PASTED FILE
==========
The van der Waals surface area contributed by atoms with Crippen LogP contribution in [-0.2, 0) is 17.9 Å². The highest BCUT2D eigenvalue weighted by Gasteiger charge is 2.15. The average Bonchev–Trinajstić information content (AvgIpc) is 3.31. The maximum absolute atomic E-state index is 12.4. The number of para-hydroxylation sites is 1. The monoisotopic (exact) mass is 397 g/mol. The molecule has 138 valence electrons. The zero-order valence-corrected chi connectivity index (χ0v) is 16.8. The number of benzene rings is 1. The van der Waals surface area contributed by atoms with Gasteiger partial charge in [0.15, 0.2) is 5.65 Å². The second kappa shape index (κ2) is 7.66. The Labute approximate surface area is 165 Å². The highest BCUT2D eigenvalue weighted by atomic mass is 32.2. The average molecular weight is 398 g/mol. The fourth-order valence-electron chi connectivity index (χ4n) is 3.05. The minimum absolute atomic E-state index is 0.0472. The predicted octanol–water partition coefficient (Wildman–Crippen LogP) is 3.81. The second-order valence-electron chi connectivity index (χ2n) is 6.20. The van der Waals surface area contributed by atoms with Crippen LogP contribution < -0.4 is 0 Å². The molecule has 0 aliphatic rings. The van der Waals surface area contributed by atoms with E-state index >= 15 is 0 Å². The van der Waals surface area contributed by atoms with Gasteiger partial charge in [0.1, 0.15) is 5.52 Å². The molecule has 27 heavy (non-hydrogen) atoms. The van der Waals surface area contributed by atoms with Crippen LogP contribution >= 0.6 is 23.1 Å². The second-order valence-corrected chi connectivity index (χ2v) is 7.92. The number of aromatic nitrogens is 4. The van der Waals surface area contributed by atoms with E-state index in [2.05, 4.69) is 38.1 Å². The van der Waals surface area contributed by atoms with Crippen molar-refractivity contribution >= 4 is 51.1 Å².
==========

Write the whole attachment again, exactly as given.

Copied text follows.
The van der Waals surface area contributed by atoms with Crippen LogP contribution in [-0.2, 0) is 17.9 Å². The highest BCUT2D eigenvalue weighted by Gasteiger charge is 2.15. The average Bonchev–Trinajstić information content (AvgIpc) is 3.31. The maximum absolute atomic E-state index is 12.4. The number of para-hydroxylation sites is 1. The monoisotopic (exact) mass is 397 g/mol. The molecule has 138 valence electrons. The zero-order valence-corrected chi connectivity index (χ0v) is 16.8. The number of benzene rings is 1. The van der Waals surface area contributed by atoms with Gasteiger partial charge in [0.15, 0.2) is 5.65 Å². The second kappa shape index (κ2) is 7.66. The Labute approximate surface area is 165 Å². The highest BCUT2D eigenvalue weighted by atomic mass is 32.2. The average molecular weight is 398 g/mol. The fourth-order valence-electron chi connectivity index (χ4n) is 3.05. The minimum absolute atomic E-state index is 0.0472. The predicted octanol–water partition coefficient (Wildman–Crippen LogP) is 3.81. The second-order valence-electron chi connectivity index (χ2n) is 6.20. The van der Waals surface area contributed by atoms with Crippen LogP contribution < -0.4 is 0 Å². The molecule has 0 aliphatic rings. The van der Waals surface area contributed by atoms with E-state index >= 15 is 0 Å². The van der Waals surface area contributed by atoms with Gasteiger partial charge in [0.1, 0.15) is 5.52 Å². The molecule has 27 heavy (non-hydrogen) atoms. The van der Waals surface area contributed by atoms with Crippen LogP contribution >= 0.6 is 23.1 Å². The second-order valence-corrected chi connectivity index (χ2v) is 7.92. The number of aromatic nitrogens is 4. The van der Waals surface area contributed by atoms with E-state index in [2.05, 4.69) is 38.1 Å². The van der Waals surface area contributed by atoms with Crippen molar-refractivity contribution >= 4 is 51.1 Å².